Adel Township History
Excerpt from The History of Dallas County, Iowa, published in 1879 by the Union Historical Company of Des Moines, Iowa
This township occupies the second place from the south and east in the tiers of townships, and is therefore the southeast one of the four central townships in Dallas County.
It is known in the government surveys as congressional township 79, north of range 27, west of the fifth principal meridian.
It was one of the first three electoral precincts formed in the county, as early as 1849, but was then known by the name of Penoach, and after passing through various forms and changes of boundary lines, until the general division of the county was made into precincts, March 5, 1850, when the territory now included in Adel Township constituted a small part of Penoach precinct.
By the general division of the county again into townships, in February, 1857, Adel Township was made to include its present territory with that of Colfax, and a one mile strip off the north side of what is now Adams, and also off the west half of Van Meter. (See previous order, February 2, 1857.)
Nearly two years later the boundaries were extended south to the south line of the county throwing the old territory of 'Coon Township into Adel, and making the latter include what is now Adel, Colfax, Adams and the west half of Van Meter Township, as shown by the following order, made in January, 1859:
Ordered, By the court, that the district of country included in the following limits, shall form, and constitute, the township of Adel, to-wit: Commencing at the northeast corner of township (79) seventy-pine, range (27) twenty-seven; thence west on the township line, dividing (79) seventy-nine and (80) eighty to the northwest corner of township (79) seventy-nine, range (28) twenty-eight; thence south to the southwest corner of said township and range; thence east to the northeast corner of township (78) seventy-eight, range (29) twenty-nine; thence south on the range line to the south line of Dallas County; thence east on the county line to the southeast corner of section (33) thirty-three, township (78) seventy-eight, range (27) twenty-seven; thence north on the said section line to the northwest corner of section (3) three, township (78) seventy-eight, range (27) twenty-seven; thence east to the southeast corner of township (79) seventy-nine, range (27) twenty-seven; thence north on the range line, dividing (26) twenty-six and (27) twenty-seven, to the place of beginning.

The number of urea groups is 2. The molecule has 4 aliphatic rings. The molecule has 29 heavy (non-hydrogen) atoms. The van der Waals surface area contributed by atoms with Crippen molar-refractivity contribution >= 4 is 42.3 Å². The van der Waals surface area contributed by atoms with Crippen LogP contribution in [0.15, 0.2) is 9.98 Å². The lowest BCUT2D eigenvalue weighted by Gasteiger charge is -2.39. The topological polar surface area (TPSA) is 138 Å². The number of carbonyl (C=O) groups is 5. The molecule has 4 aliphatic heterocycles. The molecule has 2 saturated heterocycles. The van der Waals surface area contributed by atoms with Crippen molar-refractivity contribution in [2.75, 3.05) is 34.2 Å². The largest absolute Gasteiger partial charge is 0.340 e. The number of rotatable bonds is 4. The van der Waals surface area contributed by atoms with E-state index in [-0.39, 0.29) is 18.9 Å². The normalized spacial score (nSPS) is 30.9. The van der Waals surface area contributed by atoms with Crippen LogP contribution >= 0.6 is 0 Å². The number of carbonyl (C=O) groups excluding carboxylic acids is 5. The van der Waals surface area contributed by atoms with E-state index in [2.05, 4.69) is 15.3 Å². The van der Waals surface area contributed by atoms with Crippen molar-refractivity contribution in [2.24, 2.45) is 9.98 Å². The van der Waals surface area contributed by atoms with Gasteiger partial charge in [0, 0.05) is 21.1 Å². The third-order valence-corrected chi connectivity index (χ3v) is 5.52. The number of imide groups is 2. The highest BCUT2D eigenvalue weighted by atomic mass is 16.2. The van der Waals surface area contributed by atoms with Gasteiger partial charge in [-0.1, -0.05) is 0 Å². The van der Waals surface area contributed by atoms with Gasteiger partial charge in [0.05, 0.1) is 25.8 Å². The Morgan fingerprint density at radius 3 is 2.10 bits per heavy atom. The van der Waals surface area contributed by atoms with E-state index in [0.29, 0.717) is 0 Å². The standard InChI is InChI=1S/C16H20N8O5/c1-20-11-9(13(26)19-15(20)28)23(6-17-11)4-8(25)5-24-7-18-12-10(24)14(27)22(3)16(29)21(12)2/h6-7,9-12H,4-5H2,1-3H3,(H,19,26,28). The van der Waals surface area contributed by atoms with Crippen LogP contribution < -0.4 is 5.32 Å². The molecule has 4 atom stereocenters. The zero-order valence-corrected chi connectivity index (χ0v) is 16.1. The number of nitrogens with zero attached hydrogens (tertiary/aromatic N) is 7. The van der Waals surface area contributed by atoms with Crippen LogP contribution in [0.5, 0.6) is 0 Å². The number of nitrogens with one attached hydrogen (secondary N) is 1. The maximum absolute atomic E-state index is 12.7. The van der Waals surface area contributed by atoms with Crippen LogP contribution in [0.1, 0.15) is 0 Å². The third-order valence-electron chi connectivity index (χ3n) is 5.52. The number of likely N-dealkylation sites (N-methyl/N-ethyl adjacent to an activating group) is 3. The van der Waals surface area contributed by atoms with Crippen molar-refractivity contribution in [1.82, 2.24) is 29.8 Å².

No record of any important changes appears in the boundaries of Adel Township, except occasional minor changes of cutting off and adding on different sections, at various times, for school and other purposes, until about ten years after the above date, in January, 1869, when Van Meter, Adams and Colfax Townships were formed into separate organizations, and Adel Township was left in its present form, as bounded by the congressional township lines, and no record appears of any important change since the last mentioned date.
Adel Township is admirably supplied with water, timber, coal, building materials and mill privileges. The North Raccoon River passes through the west side of the township, entering near the northwest corner of section 6, and flowing in a very crooked course down through the township, passing out at the south side on section 33. From near the center of section 18 it runs in a southeasterly course until it reaches nearly the southeast corner of section 21; then bends abruptly and flows southwest to the southeast corner of section 29, just east of Adel, where it turns again quite abruptly to the southeast, and winds on in that direction out of the township. There is a cut-off, called the slough, which leaves .the main branch near the northeast corner of section 19, and runs nearly in a straight course until it intersects the main branch again just east of Adel, above the wagon-bridge, leaving a large island in the bend of the river, cut off by the slough, on which island there are several valuable farms. On the east side of the river Hickory creek flows down from the north and empties into the Raccoon River near the east point of the bend, and a short distance below it Miller's branch flows in from the east. Butler's branch flows in from the west and empties into the slough just above the fair grounds, north of Adel; and other minor streams empty into the river from different localities in the township. All these larger streams are heavily timbered along their borders. Abundance of stone and coal is found along these streams, but no coal mines. of any importance have yet been opened or extensively worked in the township.